ASC provides a potential link between depression and inflammatory disorders: A clinical study of depressed Iranian medical students
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Background and aims AIM2 is a component of inflammasomes which can activate caspase-1 via an adaptor protein (ASC) after pathogen-associated molecular pattern (PAMP) or danger-associated molecular pattern (DAMP) recognition. Activation of caspase-1 is a trigger for the induction of IL-1 and IL-18 which are important pro-inflammatory cytokines. Furthermore, IL-1β, which can regulate inflammatory responses, has also been associated with depression. Previous studies revealed that patients suffering from depression may also have altered immune responses, but the mechanisms underlying this correlation are unclear. Thus, the aim of this study was to determine the mRNA levels of AIM2 and ASC in the peripheral blood mononuclear cells (PBMCs) isolated from Iranian medical students suffering from depression. Materials and methods The participants used for the study included 38 Iranian medical students diagnosed with depression and 43 non-depressed students as a control group. The mRNA levels of AIM2 and ASC were evaluated by quantitative real-time polymerase chain reaction (PCR) using β-actin as a housekeeping gene for the normalization of expression. Results The results showed that mRNA levels of AIM2 were similar in both groups. However, ASC levels were significantly increased in PBMCs isolated from individuals with elevated depressive symptoms when compared to non-depressed participants. Conclusions Based on the current results, it appears that ASC transcript expression may be a surrogate marker for depression and may represent a link between depression and the altered immune responses observed in these categories of individuals with elevated depressive symptoms.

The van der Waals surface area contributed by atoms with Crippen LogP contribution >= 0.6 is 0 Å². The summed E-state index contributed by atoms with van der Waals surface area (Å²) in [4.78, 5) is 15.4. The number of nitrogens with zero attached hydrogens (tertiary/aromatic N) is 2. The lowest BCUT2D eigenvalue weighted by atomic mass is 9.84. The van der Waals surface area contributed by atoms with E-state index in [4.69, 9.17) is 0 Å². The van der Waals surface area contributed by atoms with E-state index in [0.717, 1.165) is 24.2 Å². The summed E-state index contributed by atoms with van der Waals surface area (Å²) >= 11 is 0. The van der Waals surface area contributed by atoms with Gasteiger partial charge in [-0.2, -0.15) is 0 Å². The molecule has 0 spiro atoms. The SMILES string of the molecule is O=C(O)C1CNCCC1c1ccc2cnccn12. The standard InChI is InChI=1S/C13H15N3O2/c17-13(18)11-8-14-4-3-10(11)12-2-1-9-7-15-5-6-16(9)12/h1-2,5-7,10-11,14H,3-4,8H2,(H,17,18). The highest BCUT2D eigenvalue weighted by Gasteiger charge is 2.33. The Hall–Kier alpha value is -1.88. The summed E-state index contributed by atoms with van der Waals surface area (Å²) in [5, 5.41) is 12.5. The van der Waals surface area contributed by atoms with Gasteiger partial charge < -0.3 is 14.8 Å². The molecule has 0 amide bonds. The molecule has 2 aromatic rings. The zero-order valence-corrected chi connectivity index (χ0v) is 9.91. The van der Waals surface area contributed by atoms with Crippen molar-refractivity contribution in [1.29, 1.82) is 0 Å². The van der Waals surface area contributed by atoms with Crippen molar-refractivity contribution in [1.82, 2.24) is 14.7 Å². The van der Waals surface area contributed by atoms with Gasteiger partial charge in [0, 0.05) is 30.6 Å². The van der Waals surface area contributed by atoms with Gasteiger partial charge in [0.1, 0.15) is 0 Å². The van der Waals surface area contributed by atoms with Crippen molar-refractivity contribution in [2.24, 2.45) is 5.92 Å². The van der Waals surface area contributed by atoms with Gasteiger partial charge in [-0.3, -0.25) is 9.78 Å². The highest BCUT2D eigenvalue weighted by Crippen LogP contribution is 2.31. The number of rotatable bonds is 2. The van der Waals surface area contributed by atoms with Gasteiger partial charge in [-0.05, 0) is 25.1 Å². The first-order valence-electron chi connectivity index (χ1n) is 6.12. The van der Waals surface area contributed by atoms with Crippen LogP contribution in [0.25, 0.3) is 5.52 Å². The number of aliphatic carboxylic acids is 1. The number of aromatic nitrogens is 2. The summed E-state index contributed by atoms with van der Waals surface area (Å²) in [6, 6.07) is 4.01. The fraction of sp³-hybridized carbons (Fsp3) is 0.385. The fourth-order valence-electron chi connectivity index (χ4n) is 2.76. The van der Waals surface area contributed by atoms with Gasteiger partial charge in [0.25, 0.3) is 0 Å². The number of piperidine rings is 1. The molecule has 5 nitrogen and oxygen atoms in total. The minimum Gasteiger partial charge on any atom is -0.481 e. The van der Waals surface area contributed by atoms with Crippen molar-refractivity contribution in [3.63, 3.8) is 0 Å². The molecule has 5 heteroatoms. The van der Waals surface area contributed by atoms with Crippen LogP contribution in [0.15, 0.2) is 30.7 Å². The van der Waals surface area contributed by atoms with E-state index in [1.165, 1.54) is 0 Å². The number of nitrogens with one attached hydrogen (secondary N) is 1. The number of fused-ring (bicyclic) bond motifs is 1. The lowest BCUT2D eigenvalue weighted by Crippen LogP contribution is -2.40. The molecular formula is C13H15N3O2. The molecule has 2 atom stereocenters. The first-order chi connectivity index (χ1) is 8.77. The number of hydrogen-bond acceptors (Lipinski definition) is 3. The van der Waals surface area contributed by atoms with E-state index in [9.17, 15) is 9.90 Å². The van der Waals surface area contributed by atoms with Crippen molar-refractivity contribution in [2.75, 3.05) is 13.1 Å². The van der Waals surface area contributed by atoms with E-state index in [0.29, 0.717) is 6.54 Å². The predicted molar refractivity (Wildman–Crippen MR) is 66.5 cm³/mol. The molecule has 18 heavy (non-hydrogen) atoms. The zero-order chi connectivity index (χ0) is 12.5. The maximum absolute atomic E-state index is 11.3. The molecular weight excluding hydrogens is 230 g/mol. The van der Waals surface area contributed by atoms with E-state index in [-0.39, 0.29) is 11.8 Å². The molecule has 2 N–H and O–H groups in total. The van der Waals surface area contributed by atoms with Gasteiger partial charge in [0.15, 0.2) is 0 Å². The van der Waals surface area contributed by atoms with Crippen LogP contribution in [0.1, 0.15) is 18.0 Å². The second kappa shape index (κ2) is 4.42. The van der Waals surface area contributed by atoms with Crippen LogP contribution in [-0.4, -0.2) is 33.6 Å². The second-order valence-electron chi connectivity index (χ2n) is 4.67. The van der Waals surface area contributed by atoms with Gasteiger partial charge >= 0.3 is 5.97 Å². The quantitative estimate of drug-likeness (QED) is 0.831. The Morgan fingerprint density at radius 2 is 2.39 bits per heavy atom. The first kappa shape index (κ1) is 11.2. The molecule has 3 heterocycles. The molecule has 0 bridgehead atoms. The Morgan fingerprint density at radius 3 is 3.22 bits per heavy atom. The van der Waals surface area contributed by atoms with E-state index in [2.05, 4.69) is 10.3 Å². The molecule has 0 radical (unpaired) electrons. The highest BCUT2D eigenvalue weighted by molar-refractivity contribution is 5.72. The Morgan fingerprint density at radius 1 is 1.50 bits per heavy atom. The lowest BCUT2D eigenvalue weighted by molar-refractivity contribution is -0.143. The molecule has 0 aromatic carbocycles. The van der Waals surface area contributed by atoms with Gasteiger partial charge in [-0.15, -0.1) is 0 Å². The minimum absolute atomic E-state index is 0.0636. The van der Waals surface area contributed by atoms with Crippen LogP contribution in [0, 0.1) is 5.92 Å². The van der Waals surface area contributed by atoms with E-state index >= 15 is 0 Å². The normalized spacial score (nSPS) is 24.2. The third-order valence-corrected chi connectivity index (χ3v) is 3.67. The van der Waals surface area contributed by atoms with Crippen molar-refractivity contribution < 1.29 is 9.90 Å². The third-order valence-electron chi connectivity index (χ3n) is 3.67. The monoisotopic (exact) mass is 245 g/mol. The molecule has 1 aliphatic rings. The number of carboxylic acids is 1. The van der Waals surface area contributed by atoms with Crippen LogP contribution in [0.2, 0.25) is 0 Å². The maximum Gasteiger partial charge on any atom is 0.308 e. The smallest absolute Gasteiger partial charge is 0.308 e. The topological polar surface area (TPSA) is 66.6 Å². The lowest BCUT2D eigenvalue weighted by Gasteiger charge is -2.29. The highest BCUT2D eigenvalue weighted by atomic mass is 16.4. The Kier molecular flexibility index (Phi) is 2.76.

Nordic Journal of Psychiatry